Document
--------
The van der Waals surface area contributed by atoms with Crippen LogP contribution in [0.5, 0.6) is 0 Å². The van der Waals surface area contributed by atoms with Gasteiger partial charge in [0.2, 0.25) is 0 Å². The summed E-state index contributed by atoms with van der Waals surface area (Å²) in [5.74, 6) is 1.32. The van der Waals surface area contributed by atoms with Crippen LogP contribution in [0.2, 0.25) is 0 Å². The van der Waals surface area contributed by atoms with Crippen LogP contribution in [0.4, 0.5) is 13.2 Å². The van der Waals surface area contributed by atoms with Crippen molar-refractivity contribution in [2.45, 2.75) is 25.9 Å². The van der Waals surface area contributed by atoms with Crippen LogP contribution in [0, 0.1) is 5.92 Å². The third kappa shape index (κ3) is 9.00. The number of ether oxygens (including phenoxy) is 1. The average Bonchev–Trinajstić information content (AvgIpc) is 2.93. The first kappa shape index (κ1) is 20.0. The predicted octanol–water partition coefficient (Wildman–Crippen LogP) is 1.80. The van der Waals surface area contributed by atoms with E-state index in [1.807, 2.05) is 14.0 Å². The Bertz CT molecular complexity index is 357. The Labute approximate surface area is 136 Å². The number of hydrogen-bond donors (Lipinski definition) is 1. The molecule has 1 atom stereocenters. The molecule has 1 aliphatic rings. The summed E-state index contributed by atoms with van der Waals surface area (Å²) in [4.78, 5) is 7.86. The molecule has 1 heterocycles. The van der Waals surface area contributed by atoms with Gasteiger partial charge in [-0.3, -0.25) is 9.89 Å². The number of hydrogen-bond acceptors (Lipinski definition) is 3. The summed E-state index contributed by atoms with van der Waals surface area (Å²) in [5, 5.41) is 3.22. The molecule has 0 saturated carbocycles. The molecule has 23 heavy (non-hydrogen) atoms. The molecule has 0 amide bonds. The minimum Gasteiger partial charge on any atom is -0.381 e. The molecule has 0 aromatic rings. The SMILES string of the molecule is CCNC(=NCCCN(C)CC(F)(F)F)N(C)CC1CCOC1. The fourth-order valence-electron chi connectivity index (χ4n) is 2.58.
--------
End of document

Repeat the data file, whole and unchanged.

The van der Waals surface area contributed by atoms with Crippen LogP contribution in [0.5, 0.6) is 0 Å². The van der Waals surface area contributed by atoms with Gasteiger partial charge in [0.2, 0.25) is 0 Å². The summed E-state index contributed by atoms with van der Waals surface area (Å²) in [5.74, 6) is 1.32. The van der Waals surface area contributed by atoms with Crippen LogP contribution in [0.2, 0.25) is 0 Å². The van der Waals surface area contributed by atoms with Crippen LogP contribution in [0.4, 0.5) is 13.2 Å². The van der Waals surface area contributed by atoms with Crippen molar-refractivity contribution in [2.45, 2.75) is 25.9 Å². The van der Waals surface area contributed by atoms with Crippen LogP contribution in [0, 0.1) is 5.92 Å². The third kappa shape index (κ3) is 9.00. The number of ether oxygens (including phenoxy) is 1. The average Bonchev–Trinajstić information content (AvgIpc) is 2.93. The first kappa shape index (κ1) is 20.0. The predicted octanol–water partition coefficient (Wildman–Crippen LogP) is 1.80. The van der Waals surface area contributed by atoms with E-state index in [1.807, 2.05) is 14.0 Å². The Bertz CT molecular complexity index is 357. The Labute approximate surface area is 136 Å². The number of hydrogen-bond donors (Lipinski definition) is 1. The molecule has 1 atom stereocenters. The molecule has 1 aliphatic rings. The summed E-state index contributed by atoms with van der Waals surface area (Å²) in [4.78, 5) is 7.86. The molecule has 1 heterocycles. The van der Waals surface area contributed by atoms with Gasteiger partial charge in [-0.3, -0.25) is 9.89 Å². The number of hydrogen-bond acceptors (Lipinski definition) is 3. The summed E-state index contributed by atoms with van der Waals surface area (Å²) in [5, 5.41) is 3.22. The molecule has 0 saturated carbocycles. The molecule has 23 heavy (non-hydrogen) atoms. The molecule has 0 amide bonds. The minimum Gasteiger partial charge on any atom is -0.381 e. The molecule has 0 aromatic rings. The SMILES string of the molecule is CCNC(=NCCCN(C)CC(F)(F)F)N(C)CC1CCOC1. The fourth-order valence-electron chi connectivity index (χ4n) is 2.58.